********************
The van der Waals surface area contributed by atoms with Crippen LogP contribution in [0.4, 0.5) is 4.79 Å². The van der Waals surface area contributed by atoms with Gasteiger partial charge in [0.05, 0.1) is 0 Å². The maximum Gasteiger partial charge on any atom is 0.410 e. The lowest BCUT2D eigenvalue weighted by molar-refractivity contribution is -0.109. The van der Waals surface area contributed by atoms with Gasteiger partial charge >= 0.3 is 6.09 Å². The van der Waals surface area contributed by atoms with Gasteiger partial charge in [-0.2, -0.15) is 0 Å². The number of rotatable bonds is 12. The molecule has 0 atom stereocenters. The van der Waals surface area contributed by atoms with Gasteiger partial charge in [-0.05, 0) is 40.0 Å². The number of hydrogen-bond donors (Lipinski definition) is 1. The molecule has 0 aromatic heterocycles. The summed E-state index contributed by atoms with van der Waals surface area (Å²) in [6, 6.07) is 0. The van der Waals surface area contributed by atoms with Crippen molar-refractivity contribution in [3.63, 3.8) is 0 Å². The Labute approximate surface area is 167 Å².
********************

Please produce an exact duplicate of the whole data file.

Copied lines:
The van der Waals surface area contributed by atoms with Crippen LogP contribution in [0.4, 0.5) is 4.79 Å². The van der Waals surface area contributed by atoms with Gasteiger partial charge in [0.05, 0.1) is 0 Å². The maximum Gasteiger partial charge on any atom is 0.410 e. The lowest BCUT2D eigenvalue weighted by molar-refractivity contribution is -0.109. The van der Waals surface area contributed by atoms with Gasteiger partial charge >= 0.3 is 6.09 Å². The van der Waals surface area contributed by atoms with Gasteiger partial charge in [-0.2, -0.15) is 0 Å². The number of rotatable bonds is 12. The molecule has 0 atom stereocenters. The van der Waals surface area contributed by atoms with Gasteiger partial charge in [-0.05, 0) is 40.0 Å². The number of hydrogen-bond donors (Lipinski definition) is 1. The molecule has 0 aromatic heterocycles. The summed E-state index contributed by atoms with van der Waals surface area (Å²) in [6, 6.07) is 0. The van der Waals surface area contributed by atoms with Crippen molar-refractivity contribution in [3.63, 3.8) is 0 Å². The Labute approximate surface area is 167 Å².